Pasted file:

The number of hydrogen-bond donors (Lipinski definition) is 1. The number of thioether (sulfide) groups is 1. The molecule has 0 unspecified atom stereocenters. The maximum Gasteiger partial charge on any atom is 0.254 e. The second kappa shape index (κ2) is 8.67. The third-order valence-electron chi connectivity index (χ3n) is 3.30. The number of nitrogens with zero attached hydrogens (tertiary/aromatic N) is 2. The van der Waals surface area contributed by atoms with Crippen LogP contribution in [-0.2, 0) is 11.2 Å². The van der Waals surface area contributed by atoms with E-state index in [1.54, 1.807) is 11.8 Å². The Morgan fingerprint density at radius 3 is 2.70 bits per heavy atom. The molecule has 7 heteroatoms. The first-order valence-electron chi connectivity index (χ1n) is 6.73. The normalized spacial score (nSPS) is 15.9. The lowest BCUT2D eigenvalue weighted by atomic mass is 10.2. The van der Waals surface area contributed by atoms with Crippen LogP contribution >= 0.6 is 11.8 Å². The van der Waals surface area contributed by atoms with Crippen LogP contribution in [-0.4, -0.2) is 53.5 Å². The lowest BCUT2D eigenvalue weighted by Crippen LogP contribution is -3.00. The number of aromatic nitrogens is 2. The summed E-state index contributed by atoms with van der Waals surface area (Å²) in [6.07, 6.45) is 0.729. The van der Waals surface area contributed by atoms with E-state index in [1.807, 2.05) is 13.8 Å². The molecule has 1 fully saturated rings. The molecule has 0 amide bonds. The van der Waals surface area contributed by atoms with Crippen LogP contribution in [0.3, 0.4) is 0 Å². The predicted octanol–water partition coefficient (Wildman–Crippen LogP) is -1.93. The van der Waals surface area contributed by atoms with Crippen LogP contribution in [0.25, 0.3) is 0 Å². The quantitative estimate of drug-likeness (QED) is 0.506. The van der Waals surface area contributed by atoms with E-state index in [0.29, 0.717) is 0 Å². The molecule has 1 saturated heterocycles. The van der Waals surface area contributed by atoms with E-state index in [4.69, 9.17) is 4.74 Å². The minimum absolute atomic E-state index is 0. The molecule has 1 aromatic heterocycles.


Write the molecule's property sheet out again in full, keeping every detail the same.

The number of hydrogen-bond donors (Lipinski definition) is 1. The number of thioether (sulfide) groups is 1. The molecule has 0 unspecified atom stereocenters. The maximum Gasteiger partial charge on any atom is 0.254 e. The second kappa shape index (κ2) is 8.67. The third-order valence-electron chi connectivity index (χ3n) is 3.30. The number of nitrogens with zero attached hydrogens (tertiary/aromatic N) is 2. The van der Waals surface area contributed by atoms with Crippen LogP contribution in [-0.2, 0) is 11.2 Å². The van der Waals surface area contributed by atoms with E-state index in [1.54, 1.807) is 11.8 Å². The Morgan fingerprint density at radius 3 is 2.70 bits per heavy atom. The molecule has 7 heteroatoms. The first-order valence-electron chi connectivity index (χ1n) is 6.73. The normalized spacial score (nSPS) is 15.9. The lowest BCUT2D eigenvalue weighted by atomic mass is 10.2. The van der Waals surface area contributed by atoms with Crippen LogP contribution >= 0.6 is 11.8 Å². The van der Waals surface area contributed by atoms with Crippen LogP contribution in [-0.4, -0.2) is 53.5 Å². The lowest BCUT2D eigenvalue weighted by Crippen LogP contribution is -3.00. The number of aromatic nitrogens is 2. The summed E-state index contributed by atoms with van der Waals surface area (Å²) in [6.07, 6.45) is 0.729. The van der Waals surface area contributed by atoms with E-state index in [1.807, 2.05) is 13.8 Å². The molecule has 1 fully saturated rings. The molecule has 0 amide bonds. The van der Waals surface area contributed by atoms with Crippen LogP contribution in [0.3, 0.4) is 0 Å². The predicted octanol–water partition coefficient (Wildman–Crippen LogP) is -1.93. The van der Waals surface area contributed by atoms with Crippen LogP contribution in [0.25, 0.3) is 0 Å². The quantitative estimate of drug-likeness (QED) is 0.506. The van der Waals surface area contributed by atoms with E-state index in [0.29, 0.717) is 0 Å². The molecule has 1 saturated heterocycles. The van der Waals surface area contributed by atoms with E-state index in [4.69, 9.17) is 4.74 Å². The minimum absolute atomic E-state index is 0. The molecule has 1 aromatic heterocycles.